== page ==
The Creative Process

Einstein rides a bicycle

     There is an urban legend that the great German-born inventor, Albert Einstein, dreamed up his Special Theory of Relativity while riding his bicycle in circles, arms crossed, as he smoked his pipe. It was said that this was his favorite way to ponder a problem.

While most regard Einstein as a scientific or mathematical genius, he was actually a creative genius. He let his imagination rule his thoughts. Mr. Einstein liked to fly by the seat of his pants. He was a pantster. What’s a pantster, you say? It’s a person who creates, or writes in our case, by sitting down and simply letting it pour out, with no regard for anything but imagination.

The opposite of a pantster is a plotter, someone who is methodical, deliberate and structured in their creative process. Before any writing is done, a plotter carefully determines what he will write, in what order and manner. So, which is better? A plotter or a pantster?

     Pantster: Your strong suit is going with the flow. You may want to set aside certain times/hours of the day when you feel most creative. Put a “genius at work” sign on the door and a brew a cup of coffee or tea. Make sure you don’t stop the writing process to correct any of your manuscript. There will be plenty of time for that during edits.

Wenger and Poe, authors of “The Einstein Factor,” cite Friedrich Schiller, famed German writer, “You reject too soon and discriminate too severely. It hinders the work of the mind…if the intellect examines too closely the ideas…pouring in…at the gates.” Schiller suggests deferring critical judgment for a later time.

     Plotter: Do you need to know where you’re going before you start? If your genre is complex, like mystery, you may need to keep a close eye on the plot threads, so they are all sewn in by the end of the story. Otherwise, it is wasted effort.

For the plotter, a spider web story diagram may be helpful. On a large page, write your main topic or plot line and circle it. Draw four lines, one on each side of the circle. Write four scenes at the end of the four lines and circle them. Draw a line from each of the four scene circles and write four sub-topics or scenes. Continue as needed.

An index card/bulletin board system is preferred by other plotters. You may want to write character information, scenes, plot and sub-plot notes, dialogue, setting and background on cards. These can be arranged in chronological order on the board, which should be placed in your writing area to reference as needed.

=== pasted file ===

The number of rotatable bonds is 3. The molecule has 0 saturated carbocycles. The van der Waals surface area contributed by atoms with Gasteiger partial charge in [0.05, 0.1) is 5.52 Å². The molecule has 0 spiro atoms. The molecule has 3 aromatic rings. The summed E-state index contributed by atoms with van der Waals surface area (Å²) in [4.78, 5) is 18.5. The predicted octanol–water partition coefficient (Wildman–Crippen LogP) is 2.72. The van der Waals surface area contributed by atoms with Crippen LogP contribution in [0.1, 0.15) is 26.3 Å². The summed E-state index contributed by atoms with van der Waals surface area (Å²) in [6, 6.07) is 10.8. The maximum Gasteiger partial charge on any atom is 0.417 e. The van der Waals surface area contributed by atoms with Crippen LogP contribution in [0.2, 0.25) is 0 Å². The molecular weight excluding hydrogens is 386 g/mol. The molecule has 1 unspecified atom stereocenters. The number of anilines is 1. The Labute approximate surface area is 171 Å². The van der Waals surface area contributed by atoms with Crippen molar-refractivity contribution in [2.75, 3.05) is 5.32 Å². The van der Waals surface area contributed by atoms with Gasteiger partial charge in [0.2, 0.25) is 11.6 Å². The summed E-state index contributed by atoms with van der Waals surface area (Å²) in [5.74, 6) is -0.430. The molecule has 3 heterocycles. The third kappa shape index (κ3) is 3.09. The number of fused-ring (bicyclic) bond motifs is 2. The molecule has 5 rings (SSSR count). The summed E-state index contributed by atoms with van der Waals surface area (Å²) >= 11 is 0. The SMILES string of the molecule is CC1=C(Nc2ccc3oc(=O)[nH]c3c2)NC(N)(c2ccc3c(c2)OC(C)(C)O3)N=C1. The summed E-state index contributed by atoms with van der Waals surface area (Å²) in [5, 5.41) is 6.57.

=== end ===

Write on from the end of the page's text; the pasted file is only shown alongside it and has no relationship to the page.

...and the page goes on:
Don’t let all that discipline and structure affect your creativity. According to Wenger and Poe, “Our subconscious minds spew forth streams of images, hunches, and subtle perceptions almost 24 hours a day, many of them charged with insight and premonition…most of us fail to heed these messages…first impulse was to squelch it…the vast majority of people squelch their most profound insights without even knowing it…this defensive reflex…blocks us from achieving our full mental capacity.”

Whether you are a pantster, a plotter, or somewhere in between, you need to keep entertaining the creative genius that inhabits our souls. Einstein’s imagination flowed when he rode his bike, something that reminded him of his childhood in Germany. Perhaps our own organic creativity could be enhanced by allowing our thoughts the freedom and space to play.

   “Life is like riding a bicycle. To keep your balance you must keep moving.”–Albert Einstein, inventor (1879-1955)

Author: KWA

The mission of KWA is to inform, support, encourage and promote the writer. We have more than 100 members who write in all genres, in fiction and non-fiction, who publish traditionally and online. Let us help you hone your skills, polish your work, network with other writers, and put you on the path to publication.

7 thoughts on “The Creative Process”

  1. I am a panster. It takes too much time to plan details. When I start writing, I don’t stop until I feel I need to. It always surprises me how much I can write in one sitting. When I need to tend to day-to-day things; and if I don’t go back and continue writing, sometimes it’s hard to pick up where I left off.

    The only exception to this is that I try to get a background on some characters before I continue writing. That helps me to put in the little details that could help readers understand those characters.

  2. I’m more of a pantster, but there are times during the process (usually the middle of a story) that you have to plot a little bit to be sure you’ve resolved things once you get to the end. Writing by the seat of the pants is much more fun, though!

  3. I like to think of myself as a plotter. I guess for me there has to be a method to the madness, a place where I’m going. Usually that means one of two things: how the story will end or what the middle after the beginning is established. I remember reading about an author in a book who said that each book must have a beginning, middle and ending. The book was clearly joking but there is some truth in that for me. Although I hope it is not immediately obvious to the person reading the book I write, I like to think that there is underneath a kind of underlying structure and order. I don’t know. I hope I haven’t offended anyone.

  4. Thanks for your comment, Jennifer! No offense taken on my end. I am a plotter myself. Although my soul is creative, my mind is organized. I outline the framework of a piece and then fill in around it. Sometimes, the story takes itself in a different direction, so I have to recalculate when that happens. To each his own!

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